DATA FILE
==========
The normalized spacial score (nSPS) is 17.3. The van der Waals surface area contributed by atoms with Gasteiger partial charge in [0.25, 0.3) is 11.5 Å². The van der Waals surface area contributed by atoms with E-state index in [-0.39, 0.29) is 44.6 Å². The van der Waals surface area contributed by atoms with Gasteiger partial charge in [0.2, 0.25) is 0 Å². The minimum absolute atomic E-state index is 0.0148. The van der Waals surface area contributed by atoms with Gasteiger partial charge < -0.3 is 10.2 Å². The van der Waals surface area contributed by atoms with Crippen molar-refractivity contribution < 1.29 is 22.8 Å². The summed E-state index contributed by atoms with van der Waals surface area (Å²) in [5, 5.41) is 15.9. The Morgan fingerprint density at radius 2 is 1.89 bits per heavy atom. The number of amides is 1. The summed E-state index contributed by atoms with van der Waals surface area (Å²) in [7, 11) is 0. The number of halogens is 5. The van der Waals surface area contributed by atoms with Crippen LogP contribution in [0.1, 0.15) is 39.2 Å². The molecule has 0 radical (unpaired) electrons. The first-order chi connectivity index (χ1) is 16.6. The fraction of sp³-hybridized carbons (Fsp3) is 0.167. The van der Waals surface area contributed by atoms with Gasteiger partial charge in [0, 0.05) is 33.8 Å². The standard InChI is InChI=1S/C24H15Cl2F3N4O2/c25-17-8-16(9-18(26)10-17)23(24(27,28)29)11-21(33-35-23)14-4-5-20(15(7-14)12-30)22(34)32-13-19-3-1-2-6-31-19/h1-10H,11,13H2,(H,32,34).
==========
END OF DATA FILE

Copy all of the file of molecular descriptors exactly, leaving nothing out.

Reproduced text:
The normalized spacial score (nSPS) is 17.3. The van der Waals surface area contributed by atoms with Gasteiger partial charge in [0.25, 0.3) is 11.5 Å². The van der Waals surface area contributed by atoms with E-state index in [-0.39, 0.29) is 44.6 Å². The van der Waals surface area contributed by atoms with Gasteiger partial charge in [0.2, 0.25) is 0 Å². The minimum absolute atomic E-state index is 0.0148. The van der Waals surface area contributed by atoms with Gasteiger partial charge < -0.3 is 10.2 Å². The van der Waals surface area contributed by atoms with Crippen molar-refractivity contribution < 1.29 is 22.8 Å². The summed E-state index contributed by atoms with van der Waals surface area (Å²) in [5, 5.41) is 15.9. The Morgan fingerprint density at radius 2 is 1.89 bits per heavy atom. The number of amides is 1. The summed E-state index contributed by atoms with van der Waals surface area (Å²) in [7, 11) is 0. The number of halogens is 5. The van der Waals surface area contributed by atoms with Crippen LogP contribution in [0.1, 0.15) is 39.2 Å². The molecule has 0 radical (unpaired) electrons. The first-order chi connectivity index (χ1) is 16.6. The fraction of sp³-hybridized carbons (Fsp3) is 0.167. The van der Waals surface area contributed by atoms with Gasteiger partial charge in [0, 0.05) is 33.8 Å². The standard InChI is InChI=1S/C24H15Cl2F3N4O2/c25-17-8-16(9-18(26)10-17)23(24(27,28)29)11-21(33-35-23)14-4-5-20(15(7-14)12-30)22(34)32-13-19-3-1-2-6-31-19/h1-10H,11,13H2,(H,32,34).